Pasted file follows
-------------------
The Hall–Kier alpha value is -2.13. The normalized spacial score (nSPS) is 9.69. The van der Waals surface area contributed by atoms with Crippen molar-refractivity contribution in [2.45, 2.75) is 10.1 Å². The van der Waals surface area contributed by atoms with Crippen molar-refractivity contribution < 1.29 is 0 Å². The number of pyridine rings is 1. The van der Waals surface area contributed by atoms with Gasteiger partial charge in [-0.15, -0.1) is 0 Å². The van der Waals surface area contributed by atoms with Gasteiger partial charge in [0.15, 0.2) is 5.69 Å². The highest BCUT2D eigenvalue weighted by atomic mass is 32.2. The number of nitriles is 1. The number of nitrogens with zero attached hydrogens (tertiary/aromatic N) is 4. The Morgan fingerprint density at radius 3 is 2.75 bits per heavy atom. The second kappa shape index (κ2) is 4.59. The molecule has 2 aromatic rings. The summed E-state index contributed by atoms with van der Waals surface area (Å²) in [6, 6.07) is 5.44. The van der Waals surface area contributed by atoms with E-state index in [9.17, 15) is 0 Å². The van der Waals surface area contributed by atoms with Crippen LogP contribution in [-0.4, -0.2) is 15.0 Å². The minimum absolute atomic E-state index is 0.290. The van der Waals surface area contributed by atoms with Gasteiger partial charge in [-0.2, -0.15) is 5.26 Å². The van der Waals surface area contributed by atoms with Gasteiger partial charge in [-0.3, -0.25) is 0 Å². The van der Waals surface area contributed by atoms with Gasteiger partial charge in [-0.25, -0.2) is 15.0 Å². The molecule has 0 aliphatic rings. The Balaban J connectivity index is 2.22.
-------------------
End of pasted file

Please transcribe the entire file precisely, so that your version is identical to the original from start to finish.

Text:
The Hall–Kier alpha value is -2.13. The normalized spacial score (nSPS) is 9.69. The van der Waals surface area contributed by atoms with Crippen molar-refractivity contribution in [2.45, 2.75) is 10.1 Å². The van der Waals surface area contributed by atoms with Crippen molar-refractivity contribution < 1.29 is 0 Å². The number of pyridine rings is 1. The van der Waals surface area contributed by atoms with Gasteiger partial charge in [-0.15, -0.1) is 0 Å². The van der Waals surface area contributed by atoms with Gasteiger partial charge in [0.15, 0.2) is 5.69 Å². The highest BCUT2D eigenvalue weighted by atomic mass is 32.2. The number of nitriles is 1. The number of nitrogens with zero attached hydrogens (tertiary/aromatic N) is 4. The Morgan fingerprint density at radius 3 is 2.75 bits per heavy atom. The second kappa shape index (κ2) is 4.59. The molecule has 2 aromatic rings. The summed E-state index contributed by atoms with van der Waals surface area (Å²) in [6, 6.07) is 5.44. The van der Waals surface area contributed by atoms with E-state index in [9.17, 15) is 0 Å². The van der Waals surface area contributed by atoms with Crippen LogP contribution in [-0.4, -0.2) is 15.0 Å². The minimum absolute atomic E-state index is 0.290. The van der Waals surface area contributed by atoms with Gasteiger partial charge in [-0.2, -0.15) is 5.26 Å². The van der Waals surface area contributed by atoms with Gasteiger partial charge in [-0.3, -0.25) is 0 Å². The van der Waals surface area contributed by atoms with Gasteiger partial charge in [-0.25, -0.2) is 15.0 Å². The molecule has 0 aliphatic rings. The Balaban J connectivity index is 2.22.